Thanks to the Internet of Things, the era for building distributed big data industrial applications has dawned. Power companies are working hard to build the smart grid by melding IT technology with electricity services. Oil companies are integrating their machinery into digital oil fields. Photovoltaic technology is being developed as a consumer product, to integrate with the smart grid centralised solar farms, and distributed residential solar stations. Urban environments are deploying monitoring systems for public security and accountability, while intelligent transportation systems are preparing for a future where cars drive themselves, and those that don’t are advised by traffic systems that communicate instructions relevant to one’s location and destination, to reduce or eliminate bottlenecks and jams.
Yet each of these future systems faces one significant challenge: data security, not just for user-space input/output, but for protection of low-level OS integrity – including the boot loader and BIOS – as well. Moreover, unlike IT environments, where AAA security protocols (authentication, authorisation, and accounting) may be served from machines located behind a very large physical security layer, for these industrial cloud deployments the computers and networking devices that will serve them must be located in public and commercial spaces, or in private residences – places where the actual owners of the devices (say, the electrical company) have no real control over their physical security. This makes the physical security of these cloud devices an easy attack vector, and is the one layer that traditional IT has not much addressed.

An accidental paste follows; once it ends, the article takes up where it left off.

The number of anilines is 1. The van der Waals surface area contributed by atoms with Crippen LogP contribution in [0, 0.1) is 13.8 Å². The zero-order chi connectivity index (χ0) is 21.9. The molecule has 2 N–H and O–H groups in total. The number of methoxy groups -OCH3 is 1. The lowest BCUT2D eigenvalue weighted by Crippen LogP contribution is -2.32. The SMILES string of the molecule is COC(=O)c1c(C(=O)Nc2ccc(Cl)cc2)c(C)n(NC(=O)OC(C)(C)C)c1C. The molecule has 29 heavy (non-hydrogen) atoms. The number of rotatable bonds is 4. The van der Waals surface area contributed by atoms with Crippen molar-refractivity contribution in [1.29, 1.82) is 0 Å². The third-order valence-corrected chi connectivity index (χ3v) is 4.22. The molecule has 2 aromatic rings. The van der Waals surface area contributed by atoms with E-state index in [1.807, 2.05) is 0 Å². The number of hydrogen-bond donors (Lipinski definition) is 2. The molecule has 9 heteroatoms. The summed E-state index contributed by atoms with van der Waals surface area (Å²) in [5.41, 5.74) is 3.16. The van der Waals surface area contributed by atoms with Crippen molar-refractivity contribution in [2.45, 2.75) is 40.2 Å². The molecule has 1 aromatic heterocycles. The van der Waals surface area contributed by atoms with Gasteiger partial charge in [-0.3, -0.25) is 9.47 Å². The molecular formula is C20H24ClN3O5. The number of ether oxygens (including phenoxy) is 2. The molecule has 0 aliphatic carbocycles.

Enhancing conventional wireless security
At the same time, there remain the conventional challenges of securing data across the open Internet, and over local wireless links like 3G cellular, or Wi-Fi. Electrical smart meters must not be corruptible by simple home hacks. ITS systems must not be vulnerable to wireless DoS or man-in-the-middle attacks. Residential and public data must maintain appropriate standards of confidentiality, and not be liable to unauthorised manipulation. As data travels from remote, edge devices like traffic monitors, smart meters, and mobile devices, the information will often first travel through wireless gateways and then be forwarded over the open Internet. Fortunately, IT solutions already provide trustworthy guarantees for these links: wireless encryption of wireless links into WPA2, backbone communications over encrypted virtual private networks (VPN), and strong packet filtering with fully implemented AAA protections. Before exploring how to integrate data security into the device’s physical layers, let’s first examine how packet filtering and VPNs work together to build highly secure networks.
Packet filtering and firewalls